Through the charged alchemization of hip-hop and punk rock, Old City and MURS truly send listeners into “the thick of it,” with their new song “Sixers.” The track leads with a distinctly ominous bass line from Black Flag’s “Six Pack”. Characteristic of punk rock, the sample from the band’s 1981 album accompanies the storytelling of both MURS and Tr38cho from beginning to the end and meshes into a perfect union with Old City’s signature metrics.
In this send-up of enigmatic counterculture, MURS takes on the first verse to divulge truths about quasi-hardcore posers before passing the mic to Tr28cho, who goes on to serve listeners the realities of “the exploited blue collar,” and pioneering a new season of punk. The experiences both rappers share through their verses compliment the fact that the song embodies the heart and soul of punk rock, sporting a crude attitude that screams “tough times don’t last but tough people do.”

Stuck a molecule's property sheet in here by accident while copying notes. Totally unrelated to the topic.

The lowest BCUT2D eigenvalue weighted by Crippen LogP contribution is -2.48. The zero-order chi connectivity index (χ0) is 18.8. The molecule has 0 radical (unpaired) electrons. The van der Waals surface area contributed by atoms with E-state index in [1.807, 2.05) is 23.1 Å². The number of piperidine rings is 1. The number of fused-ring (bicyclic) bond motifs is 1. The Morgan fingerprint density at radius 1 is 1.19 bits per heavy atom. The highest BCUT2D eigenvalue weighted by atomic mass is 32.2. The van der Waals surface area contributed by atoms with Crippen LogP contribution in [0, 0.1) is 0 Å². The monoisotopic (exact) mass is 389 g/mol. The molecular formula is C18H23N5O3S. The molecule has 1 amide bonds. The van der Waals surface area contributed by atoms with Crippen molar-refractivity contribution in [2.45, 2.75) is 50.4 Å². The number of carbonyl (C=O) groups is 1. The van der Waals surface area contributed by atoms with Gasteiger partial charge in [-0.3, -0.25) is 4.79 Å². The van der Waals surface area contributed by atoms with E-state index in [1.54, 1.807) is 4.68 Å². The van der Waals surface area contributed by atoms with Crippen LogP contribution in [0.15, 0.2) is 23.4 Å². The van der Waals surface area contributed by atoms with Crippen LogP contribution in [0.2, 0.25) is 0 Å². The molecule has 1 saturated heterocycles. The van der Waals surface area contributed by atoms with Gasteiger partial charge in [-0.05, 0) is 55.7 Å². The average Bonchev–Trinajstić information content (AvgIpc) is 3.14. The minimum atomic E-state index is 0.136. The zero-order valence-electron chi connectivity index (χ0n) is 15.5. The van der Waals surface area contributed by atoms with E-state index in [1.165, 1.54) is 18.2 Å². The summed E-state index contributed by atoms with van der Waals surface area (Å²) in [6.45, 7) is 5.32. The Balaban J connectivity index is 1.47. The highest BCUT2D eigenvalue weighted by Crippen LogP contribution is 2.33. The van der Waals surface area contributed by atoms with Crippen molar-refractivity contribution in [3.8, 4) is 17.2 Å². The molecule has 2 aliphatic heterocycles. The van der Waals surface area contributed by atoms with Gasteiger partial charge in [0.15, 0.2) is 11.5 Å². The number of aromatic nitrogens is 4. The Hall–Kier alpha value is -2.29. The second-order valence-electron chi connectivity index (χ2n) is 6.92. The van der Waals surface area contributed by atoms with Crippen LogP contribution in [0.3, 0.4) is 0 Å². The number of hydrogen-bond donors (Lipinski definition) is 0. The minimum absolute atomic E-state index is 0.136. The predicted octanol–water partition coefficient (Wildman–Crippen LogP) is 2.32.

Watch the video for “Sixers” here:
The mutinous tone taken on by the Los Angeles rapper MURS in the track pivots slightly from some of his other recent projects, like his collaboration with Atmosphere’s Slug in Felt 4 U, which weaves dreamy, ultra-melodic funk deeply throughout it’s character. The track does, however, stay true to the trademark punk-rock disposition of Old City as well as Buffalo’s Trè Marsh (AKA Tr38cho), Old City’s resident collaborator who is also featured on the song.
Black Flag’s hard-hitting ideological influence on the world of music is showcased once again through the sampling of their song “Six Pack” in this track, an influence felt by countless other artists, namely members of Rise Against, Dead Cross and Descendents, who have shown their own respect for the material by covering Black Flag’s work.
The music video for “Sixers” paints (or rather, sketches) viewers into the realm of a crusty punk house, where references to other token acts like Screeching Weasel, Bad Religion, Social Distortion and more join the turbulent party. The song’s raw lyrics are matched with equally raw visuals in it’s accompanying video where scribbled out, flipbook-style images of mosh pits bring lyrics like “full contact melodies” to life, creating a striking experience reminiscent of a long night spent at a punk house-show.